Climate change mitigation to limit warming to 1.5◦C or well below 2◦C, as suggested by the Paris Agreement, can rely on large-scale deployment of land-related measures (e.g. afforestation, or bioenergy production). This can increase food prices, and hence raises food security concerns. Here we show how an inclusive policy design can avoid these adverse side-effects. Food-security support through international aid, bioenergy tax, or domestic reallocation of income can shield impoverished and vulnerable people from the additional risk of hunger that would be caused by the economic effects of policies narrowly focussing on climate objectives only. In the absence of such support, 35% more people might be at risk of hunger by 2050 (i.e. 84 million additional people) in a 2◦C-consistent scenario. The additional global welfare changes due to inclusive climate policies are small (0.1%) compared to the total climate mitigation cost (3.7% welfare loss), and the financial costs of international aid amount to about half a percent of high-income countries' GDP. This implies that climate policy should treat this issue carefully. Although there are challenges to implement food policies, options exist to avoid the food security concerns often linked to climate mitigation.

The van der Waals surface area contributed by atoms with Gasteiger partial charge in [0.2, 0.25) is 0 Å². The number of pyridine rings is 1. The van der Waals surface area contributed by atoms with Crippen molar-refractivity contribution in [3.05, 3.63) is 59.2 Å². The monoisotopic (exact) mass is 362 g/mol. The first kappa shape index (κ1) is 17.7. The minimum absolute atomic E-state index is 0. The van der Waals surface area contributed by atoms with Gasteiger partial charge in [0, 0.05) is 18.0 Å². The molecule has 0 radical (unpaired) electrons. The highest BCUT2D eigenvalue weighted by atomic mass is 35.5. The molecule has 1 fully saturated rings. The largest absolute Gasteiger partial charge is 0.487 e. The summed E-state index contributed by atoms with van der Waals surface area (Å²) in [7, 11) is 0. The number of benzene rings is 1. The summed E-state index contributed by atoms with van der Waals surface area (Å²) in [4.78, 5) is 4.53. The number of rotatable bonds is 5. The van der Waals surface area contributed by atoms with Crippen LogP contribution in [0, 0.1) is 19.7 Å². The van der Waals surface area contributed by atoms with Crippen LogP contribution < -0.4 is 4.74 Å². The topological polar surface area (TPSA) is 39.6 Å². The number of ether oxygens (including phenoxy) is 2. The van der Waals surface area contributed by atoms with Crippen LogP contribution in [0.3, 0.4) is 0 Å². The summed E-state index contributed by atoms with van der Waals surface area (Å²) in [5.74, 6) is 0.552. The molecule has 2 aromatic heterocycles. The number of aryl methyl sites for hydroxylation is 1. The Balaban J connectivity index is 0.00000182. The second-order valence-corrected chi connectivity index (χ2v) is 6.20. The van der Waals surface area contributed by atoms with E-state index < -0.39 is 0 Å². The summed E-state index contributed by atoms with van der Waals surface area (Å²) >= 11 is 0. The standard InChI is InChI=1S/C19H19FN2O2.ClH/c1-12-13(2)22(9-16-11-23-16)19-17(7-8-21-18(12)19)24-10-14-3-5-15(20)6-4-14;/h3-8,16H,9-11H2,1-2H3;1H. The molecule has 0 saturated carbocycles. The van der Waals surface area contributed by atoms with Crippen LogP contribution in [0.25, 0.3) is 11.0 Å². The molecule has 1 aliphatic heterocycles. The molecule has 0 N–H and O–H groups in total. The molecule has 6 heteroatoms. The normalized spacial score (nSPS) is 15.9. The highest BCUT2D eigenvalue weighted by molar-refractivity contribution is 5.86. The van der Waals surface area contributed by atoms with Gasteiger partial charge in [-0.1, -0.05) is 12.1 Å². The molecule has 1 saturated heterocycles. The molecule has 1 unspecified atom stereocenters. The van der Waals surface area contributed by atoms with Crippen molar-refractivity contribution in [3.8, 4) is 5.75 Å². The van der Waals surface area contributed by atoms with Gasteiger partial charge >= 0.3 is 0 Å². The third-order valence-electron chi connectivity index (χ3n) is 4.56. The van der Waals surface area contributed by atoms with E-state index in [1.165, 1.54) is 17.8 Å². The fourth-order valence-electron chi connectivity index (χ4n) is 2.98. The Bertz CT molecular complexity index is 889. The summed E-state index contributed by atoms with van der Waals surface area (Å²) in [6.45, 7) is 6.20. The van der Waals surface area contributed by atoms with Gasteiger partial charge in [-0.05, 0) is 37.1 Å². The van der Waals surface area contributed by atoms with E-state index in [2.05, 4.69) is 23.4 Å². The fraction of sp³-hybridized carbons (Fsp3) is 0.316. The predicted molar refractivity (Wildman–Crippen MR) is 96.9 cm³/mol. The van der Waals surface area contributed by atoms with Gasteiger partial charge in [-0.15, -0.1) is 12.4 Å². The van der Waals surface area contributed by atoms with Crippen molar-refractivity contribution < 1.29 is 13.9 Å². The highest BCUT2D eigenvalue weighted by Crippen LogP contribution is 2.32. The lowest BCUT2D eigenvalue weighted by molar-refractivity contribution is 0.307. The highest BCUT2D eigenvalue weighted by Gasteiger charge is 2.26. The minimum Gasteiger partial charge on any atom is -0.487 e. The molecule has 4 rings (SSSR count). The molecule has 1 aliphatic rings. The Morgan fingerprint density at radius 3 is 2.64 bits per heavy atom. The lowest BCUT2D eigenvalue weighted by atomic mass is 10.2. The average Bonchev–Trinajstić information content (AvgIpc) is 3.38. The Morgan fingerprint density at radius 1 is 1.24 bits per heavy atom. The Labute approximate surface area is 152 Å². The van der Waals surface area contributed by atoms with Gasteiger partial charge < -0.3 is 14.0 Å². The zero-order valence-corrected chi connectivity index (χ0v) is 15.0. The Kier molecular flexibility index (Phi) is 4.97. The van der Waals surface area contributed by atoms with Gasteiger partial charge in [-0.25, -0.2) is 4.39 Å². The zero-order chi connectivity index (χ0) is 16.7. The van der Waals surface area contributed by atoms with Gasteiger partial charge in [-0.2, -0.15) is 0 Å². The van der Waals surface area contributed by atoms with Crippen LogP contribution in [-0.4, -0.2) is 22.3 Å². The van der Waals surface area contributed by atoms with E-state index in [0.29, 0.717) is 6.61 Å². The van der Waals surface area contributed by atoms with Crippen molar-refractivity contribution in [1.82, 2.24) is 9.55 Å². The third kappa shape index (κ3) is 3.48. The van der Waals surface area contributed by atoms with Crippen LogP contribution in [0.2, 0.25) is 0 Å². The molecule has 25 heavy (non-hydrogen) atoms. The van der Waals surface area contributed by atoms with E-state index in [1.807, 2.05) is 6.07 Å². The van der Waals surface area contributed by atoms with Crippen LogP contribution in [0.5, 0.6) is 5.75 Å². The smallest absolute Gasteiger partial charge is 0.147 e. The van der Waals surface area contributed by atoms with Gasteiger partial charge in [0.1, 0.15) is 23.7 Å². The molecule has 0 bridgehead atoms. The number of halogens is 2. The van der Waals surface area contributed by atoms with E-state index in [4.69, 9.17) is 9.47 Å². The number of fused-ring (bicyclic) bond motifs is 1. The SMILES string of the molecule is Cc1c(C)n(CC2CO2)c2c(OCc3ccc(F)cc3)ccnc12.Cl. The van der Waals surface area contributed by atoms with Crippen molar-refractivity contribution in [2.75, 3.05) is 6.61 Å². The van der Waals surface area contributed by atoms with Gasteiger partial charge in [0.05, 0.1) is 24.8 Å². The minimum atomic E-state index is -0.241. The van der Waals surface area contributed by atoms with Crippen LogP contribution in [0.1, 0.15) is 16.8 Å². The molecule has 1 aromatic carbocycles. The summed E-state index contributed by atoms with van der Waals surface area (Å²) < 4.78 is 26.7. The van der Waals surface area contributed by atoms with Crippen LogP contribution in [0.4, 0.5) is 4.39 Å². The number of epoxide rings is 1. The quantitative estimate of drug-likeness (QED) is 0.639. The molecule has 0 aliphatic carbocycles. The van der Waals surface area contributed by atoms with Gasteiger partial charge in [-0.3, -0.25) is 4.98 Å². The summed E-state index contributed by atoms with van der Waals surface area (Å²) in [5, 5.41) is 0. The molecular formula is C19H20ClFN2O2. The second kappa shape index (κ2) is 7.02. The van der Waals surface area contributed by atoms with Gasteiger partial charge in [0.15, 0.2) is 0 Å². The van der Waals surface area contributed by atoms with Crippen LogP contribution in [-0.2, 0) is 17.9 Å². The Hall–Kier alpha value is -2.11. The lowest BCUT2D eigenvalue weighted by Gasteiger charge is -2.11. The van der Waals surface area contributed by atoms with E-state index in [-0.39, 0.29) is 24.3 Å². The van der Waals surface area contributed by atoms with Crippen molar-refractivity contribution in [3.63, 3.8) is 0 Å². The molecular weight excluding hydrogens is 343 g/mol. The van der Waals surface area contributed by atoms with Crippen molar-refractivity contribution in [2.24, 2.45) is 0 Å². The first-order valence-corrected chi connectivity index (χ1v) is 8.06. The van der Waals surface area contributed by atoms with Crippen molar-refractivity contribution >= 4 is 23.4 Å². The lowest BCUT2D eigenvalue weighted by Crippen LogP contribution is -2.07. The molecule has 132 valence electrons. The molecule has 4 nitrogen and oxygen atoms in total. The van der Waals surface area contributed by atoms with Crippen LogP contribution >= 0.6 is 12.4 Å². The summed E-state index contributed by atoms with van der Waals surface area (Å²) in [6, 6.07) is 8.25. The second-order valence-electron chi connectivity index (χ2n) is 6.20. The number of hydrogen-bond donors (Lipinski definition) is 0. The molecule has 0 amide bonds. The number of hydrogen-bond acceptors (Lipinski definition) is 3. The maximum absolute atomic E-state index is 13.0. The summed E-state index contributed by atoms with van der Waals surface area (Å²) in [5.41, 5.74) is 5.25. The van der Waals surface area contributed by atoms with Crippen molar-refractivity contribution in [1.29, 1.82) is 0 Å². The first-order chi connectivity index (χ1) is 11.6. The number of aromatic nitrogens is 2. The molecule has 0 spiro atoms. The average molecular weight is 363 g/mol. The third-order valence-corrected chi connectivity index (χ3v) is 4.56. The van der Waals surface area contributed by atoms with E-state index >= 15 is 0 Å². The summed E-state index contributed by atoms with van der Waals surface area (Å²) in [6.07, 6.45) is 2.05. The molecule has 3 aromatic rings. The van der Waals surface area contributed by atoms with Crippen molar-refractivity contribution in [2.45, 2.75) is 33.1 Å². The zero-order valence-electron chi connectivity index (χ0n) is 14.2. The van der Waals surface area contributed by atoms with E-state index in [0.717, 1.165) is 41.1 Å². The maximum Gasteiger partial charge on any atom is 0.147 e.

ASJC Scopus subject areas
- !!Renewable Energy, Sustainability and the Environment
- !!Environmental Science(all)
- !!Public Health, Environmental and Occupational Health